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CORRECTED-Sterling slips as Brexit talks resume

(Removes references to positioning data in headline, para 1, para 12 and chart as data to Nov 10 has yet to be released.)

* Graphic: World FX rates in 2020

* Graphic: Trade-weighted sterling since Brexit vote

LONDON, Nov. 16 (Reuters) - Sterling slipped in early London trading on Monday as Brexit talks resumed in Brussels.

European shares hovered near nine-month highs as stronger-than-expected Chinese factory output, combined with hopes for a COVID-19 vaccine, increased investors’ risk appetite.

After initially opening higher, the pound fell as investors focused on Brexit negotiations, which have failed to make progress on two key issues: competition rules and fishing.

Britain left the EU in January and both sides are trying to reach a deal that would govern nearly 1 trillion dollars in annual trade before the status-quo transition period ends on Dec. 31.

Some analysts said the recent departure of Dominic Cummings, Prime Minister Boris Johnson’s top advisor and Brexit campaigner, was a positive development, which could lead to Britain being more willing to compromise.

ING strategists, in a note to clients, said that while prospects for a deal looked slightly brighter, the core issues remained largely unresolved and time to reach an agreement was running out.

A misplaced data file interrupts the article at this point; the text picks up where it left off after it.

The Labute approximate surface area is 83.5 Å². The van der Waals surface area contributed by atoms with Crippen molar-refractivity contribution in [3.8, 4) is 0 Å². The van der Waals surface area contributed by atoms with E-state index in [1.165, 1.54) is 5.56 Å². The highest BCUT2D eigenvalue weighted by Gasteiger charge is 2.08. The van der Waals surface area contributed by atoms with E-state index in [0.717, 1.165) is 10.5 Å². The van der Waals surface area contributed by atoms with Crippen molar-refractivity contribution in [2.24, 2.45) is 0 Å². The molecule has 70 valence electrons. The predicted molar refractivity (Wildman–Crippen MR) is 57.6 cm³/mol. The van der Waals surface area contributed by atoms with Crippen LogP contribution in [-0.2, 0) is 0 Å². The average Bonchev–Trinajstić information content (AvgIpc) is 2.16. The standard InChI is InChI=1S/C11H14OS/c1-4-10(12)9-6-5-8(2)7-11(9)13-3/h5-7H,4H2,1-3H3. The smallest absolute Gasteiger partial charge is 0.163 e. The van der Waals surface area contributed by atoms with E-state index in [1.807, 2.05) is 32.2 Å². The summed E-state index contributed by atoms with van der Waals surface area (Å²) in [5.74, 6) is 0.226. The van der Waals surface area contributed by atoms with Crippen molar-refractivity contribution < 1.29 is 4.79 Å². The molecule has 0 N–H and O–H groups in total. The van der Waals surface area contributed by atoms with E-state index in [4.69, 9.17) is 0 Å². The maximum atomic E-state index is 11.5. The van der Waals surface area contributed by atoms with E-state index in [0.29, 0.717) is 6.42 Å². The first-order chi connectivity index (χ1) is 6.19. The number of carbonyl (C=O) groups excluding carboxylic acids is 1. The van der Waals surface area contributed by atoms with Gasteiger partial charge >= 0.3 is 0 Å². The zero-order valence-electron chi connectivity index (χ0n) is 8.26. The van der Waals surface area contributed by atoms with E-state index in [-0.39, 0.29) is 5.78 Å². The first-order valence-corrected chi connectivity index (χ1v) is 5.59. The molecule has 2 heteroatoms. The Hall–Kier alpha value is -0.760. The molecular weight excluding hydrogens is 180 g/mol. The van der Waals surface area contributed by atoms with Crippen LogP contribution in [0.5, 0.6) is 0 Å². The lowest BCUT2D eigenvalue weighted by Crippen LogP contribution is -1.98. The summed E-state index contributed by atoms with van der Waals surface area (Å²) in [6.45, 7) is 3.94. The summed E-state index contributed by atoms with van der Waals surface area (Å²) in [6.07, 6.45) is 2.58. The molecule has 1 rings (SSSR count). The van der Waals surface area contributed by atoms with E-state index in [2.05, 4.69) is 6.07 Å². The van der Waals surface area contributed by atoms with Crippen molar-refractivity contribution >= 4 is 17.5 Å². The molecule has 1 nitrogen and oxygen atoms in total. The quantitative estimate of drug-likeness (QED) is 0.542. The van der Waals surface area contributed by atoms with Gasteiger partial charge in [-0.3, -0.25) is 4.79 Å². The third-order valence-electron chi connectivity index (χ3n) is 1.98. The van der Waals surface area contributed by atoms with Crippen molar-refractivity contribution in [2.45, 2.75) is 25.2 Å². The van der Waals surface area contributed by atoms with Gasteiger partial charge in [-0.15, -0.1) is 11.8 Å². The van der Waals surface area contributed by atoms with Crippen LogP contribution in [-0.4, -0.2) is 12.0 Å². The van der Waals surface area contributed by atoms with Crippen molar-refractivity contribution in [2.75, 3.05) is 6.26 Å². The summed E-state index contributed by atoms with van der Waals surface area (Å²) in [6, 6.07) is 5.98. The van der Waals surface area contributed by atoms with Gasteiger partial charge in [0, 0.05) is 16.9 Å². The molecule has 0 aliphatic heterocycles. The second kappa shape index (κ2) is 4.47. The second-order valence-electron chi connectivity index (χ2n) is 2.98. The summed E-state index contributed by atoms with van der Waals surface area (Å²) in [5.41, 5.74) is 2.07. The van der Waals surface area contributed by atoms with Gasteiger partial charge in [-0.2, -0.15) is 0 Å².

“While we see officials suggesting more than one week may still be needed, the technical time for ratification in the EU and UK is dangerously shrinking,” they added. “In light of this, we could see both parts rushing into a deal already this week.”

At 0914 GMT sterling was flat against the dollar at $1.3198, having risen to as much as $1.3242 in early London trading .

Versus the euro it was down around 0.2% at 89.825 pence per euro.

Britain’s health secretary Matt Hancock said on Monday that the UK’s red lines in the negotiations had not changed, while Ireland’s foreign minister said that there would be trouble if a breakthrough was not made in the next week to ten days.

A survey showed that nearly half of small and medium-sized British manufacturers have no idea how the end of the transition period will affect their business.

Elsewhere, Prime Minister Boris Johnson said he was isolating after coming into contact with someone with COVID-19. He said in a video tweet that he was in good health. (Reporting by Elizabeth Howcroft; Editing by Kirsten Donovan)